Scientists uncover new, fundamental mechanism for how resveratrol provides health benefits
Scientists at The Scripps Research Institute (TSRI) have found that resveratrol, the red-wine ingredient once touted as an elixir of youth, powerfully activates an evolutionarily ancient stress response in human cells. The finding should dispel much of the mystery and controversy about how resveratrol really works.
"This stress response represents a layer of biology that has been largely overlooked, and resveratrol turns out to activate it at much lower concentrations than those used in prior studies," said senior investigator Paul Schimmel, professor and member of the Skaggs Institute for Chemical Biology at TSRI.
"With these findings we have a new, fundamental mechanism for the known beneficial effects of resveratrol," said lead author Mathew Sajish, a senior research associate in the Schimmel laboratory.
The discovery is reported in the advance online edition of Nature on December 22.
Resveratrol is a compound produced in grapes, cacao beans, Japanese knotweed and some other plants in response to stresses including infection, drought and ultraviolet radiation. It has attracted widespread scientific and popular interest over the past decade, as researchers have reported that it extended lifespan and prevented diabetes in obese mice and vastly increased the stamina of ordinary mice running on wheels.
More recently, though, scientists in this field have disagreed about the signaling pathways resveratrol activates to promote health, calling into question some of resveratrol's supposed health benefits—particularly given the unrealistically high doses used in some experiments.
Outsiders to the Controversy
Schimmel and Sajish came to this controversy as outsiders. Schimmel's laboratory is known for its work not on resveratrol but on an ancient family of enzymes, the tRNA synthetases. The primary and essential function of these enzymes is to help translate genetic material into the amino-acid building blocks that make proteins. But as Schimmel and others have shown since the late 1990s, tRNA synthetases have acquired an extensive set of added functions in mammals.
Earlier Xiang-Lei Yang, a TSRI professor in the Departments of Chemical Physiology and Cell and Molecular Biology and former member of Schimmel's laboratory, began to find hints that a tRNA synthetase called TyrRS, which links the amino acid tyrosine to the genetic material that codes for it, can move to the cell nucleus under stressful conditions—apparently taking on a protective, stress-response role. Sajish noted that resveratrol appeared to have broadly similar stress-response properties and also resembled TyrRS's normal binding partner tyrosine. "I began to see TyrRS as a potential target of resveratrol," he said.
For the new study, Sajish and Schimmel put TyrRS and resveratrol together and showed with tests including X-ray crystallography that resveratrol does indeed mimic tyrosine, well enough to fit tightly into TyrRS's tyrosine binding pocket. That binding to resveratrol, the team found, takes TyrRS away from its protein translation role and steers it to a function in the cell nucleus.
Tracking the resveratrol-bound TyrRS in the nucleus, the researchers determined that it grabs and activates the protein, PARP-1, a major stress response and DNA-repair factor thought to have a significance influence on lifespan. The scientists confirmed the interaction in mice injected with resveratrol. TyrRS's activation of PARP-1 led, in turn, to the activation of a host of protective genes including the tumor-suppressor gene p53 and the longevity genes FOXO3A and SIRT6.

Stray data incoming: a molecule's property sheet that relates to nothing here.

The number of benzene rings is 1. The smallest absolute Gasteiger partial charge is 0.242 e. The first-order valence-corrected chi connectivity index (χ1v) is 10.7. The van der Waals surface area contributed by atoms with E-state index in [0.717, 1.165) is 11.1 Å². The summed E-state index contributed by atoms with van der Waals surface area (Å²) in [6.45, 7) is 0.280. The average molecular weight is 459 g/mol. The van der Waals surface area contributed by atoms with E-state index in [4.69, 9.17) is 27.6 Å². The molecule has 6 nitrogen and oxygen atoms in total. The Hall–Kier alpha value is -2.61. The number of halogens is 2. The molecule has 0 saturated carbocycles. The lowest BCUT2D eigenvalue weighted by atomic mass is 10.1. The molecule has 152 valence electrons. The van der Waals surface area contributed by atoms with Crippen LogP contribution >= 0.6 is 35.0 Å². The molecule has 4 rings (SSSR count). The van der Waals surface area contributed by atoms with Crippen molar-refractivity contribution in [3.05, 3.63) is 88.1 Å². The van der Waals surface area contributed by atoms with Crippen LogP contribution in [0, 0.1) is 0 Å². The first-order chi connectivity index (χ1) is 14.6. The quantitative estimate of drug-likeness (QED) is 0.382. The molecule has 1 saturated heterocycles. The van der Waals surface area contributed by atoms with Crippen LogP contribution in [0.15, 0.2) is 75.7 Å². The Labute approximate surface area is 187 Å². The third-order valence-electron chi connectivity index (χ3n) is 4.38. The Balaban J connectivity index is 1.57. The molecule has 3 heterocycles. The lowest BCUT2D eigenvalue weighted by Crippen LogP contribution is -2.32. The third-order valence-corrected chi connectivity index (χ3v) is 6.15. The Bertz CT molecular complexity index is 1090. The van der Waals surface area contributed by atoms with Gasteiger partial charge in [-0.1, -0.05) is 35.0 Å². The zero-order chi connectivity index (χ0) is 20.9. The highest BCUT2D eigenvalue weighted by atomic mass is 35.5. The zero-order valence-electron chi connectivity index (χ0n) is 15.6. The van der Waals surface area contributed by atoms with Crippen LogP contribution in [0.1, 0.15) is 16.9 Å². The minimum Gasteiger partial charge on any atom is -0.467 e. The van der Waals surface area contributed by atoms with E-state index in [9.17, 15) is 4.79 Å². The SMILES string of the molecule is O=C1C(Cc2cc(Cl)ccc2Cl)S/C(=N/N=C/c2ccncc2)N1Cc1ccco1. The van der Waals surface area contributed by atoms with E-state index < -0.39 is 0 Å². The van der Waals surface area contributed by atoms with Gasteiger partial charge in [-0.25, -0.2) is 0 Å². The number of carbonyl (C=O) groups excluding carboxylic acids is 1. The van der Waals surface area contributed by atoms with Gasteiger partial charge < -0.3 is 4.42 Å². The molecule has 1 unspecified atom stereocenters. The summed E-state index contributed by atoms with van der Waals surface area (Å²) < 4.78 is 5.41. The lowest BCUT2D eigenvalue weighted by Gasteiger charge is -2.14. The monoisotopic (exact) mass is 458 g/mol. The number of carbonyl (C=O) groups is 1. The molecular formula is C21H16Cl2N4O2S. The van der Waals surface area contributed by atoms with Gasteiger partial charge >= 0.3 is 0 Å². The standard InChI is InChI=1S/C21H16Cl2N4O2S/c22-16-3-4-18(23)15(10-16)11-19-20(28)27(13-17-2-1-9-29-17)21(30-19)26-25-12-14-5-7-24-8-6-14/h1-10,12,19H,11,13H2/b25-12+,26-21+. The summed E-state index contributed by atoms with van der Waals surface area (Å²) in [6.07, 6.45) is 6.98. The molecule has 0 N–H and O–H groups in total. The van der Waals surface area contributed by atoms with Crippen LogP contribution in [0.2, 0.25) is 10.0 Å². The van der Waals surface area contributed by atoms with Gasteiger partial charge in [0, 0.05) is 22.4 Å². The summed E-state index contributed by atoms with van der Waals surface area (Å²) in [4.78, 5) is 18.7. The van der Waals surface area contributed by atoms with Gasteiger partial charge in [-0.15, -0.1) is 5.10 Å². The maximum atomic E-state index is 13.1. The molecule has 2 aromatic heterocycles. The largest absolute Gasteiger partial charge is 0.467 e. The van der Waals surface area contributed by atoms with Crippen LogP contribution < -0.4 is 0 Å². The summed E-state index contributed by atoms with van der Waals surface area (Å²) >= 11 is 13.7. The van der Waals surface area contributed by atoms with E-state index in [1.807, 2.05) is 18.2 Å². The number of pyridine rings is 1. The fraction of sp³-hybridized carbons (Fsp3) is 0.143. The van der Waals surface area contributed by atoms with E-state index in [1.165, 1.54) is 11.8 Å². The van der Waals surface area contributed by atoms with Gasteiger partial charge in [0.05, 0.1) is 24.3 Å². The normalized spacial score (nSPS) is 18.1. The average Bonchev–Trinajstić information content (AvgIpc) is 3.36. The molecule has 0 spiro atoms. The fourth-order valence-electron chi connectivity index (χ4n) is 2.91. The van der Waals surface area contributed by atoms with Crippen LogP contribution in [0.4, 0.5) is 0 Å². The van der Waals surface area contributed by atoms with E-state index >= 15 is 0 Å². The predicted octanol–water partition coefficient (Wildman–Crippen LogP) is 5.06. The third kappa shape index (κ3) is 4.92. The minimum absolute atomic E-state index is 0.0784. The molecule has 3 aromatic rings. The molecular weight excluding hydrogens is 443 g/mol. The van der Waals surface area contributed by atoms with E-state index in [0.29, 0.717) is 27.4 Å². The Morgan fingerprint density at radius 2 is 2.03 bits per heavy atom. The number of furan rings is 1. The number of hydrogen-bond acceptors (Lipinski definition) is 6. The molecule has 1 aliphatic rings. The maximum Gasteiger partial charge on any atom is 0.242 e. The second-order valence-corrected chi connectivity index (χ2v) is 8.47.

Compatible with Red Wine
The first studies of resveratrol in the early 2000s had suggested that it exerts some of its positive effects on health by activating SIRT1, also thought to be a longevity gene. But SIRT1's role in mediating resveratrol's reported health-boosting effects has been questioned lately in terms of its particular role.
The team's experiments showed, however, that the TyrRS-PARP-1 pathway can be measurably activated by much lower doses of resveratrol—as much as 1,000 times lower—than were used in some of the more celebrated prior studies, including those focused on SIRT1. "Based on these results, it is conceivable that moderate consumption of a couple glasses of red wine (rich in resveratrol) would give a person enough resveratrol to evoke a protective effect via this pathway," Sajish said. He also suspects that effects of resveratrol that only appear at unrealistically high doses may have confounded some prior findings.
Why would resveratrol, a protein produced in plants, be so potent and specific in activating a major stress response pathway in human cells? Probably because it does much the same in plant cells, and probably again via TyrRS—a protein so fundamental to life, due to its linkage to an amino acid, that it hasn't changed much in the hundreds of millions of years since plants and animals went their separate evolutionary ways. "We believe that TyrRS has evolved to act as a top-level switch or activator of a fundamental cell-protecting mechanism that works in virtually all forms of life," said Sajish.
Whatever activity resveratrol naturally has in mammals may be an example of hormesis: the mild, health-promoting activation of a natural stress response. "If resveratrol brought significant benefits to mammals, they might have evolved a symbiotic relationship with resveratrol-producing plants," Sajish said.
"We think this is just the tip of the iceberg," said Schimmel. "We think there are a lot more amino-acid mimics out there that can have beneficial effects like this in people. And we're working on that now."
Schimmel and his laboratory also are searching for molecules that can activate the TyrRS stress response pathway even more potently than resveratrol does.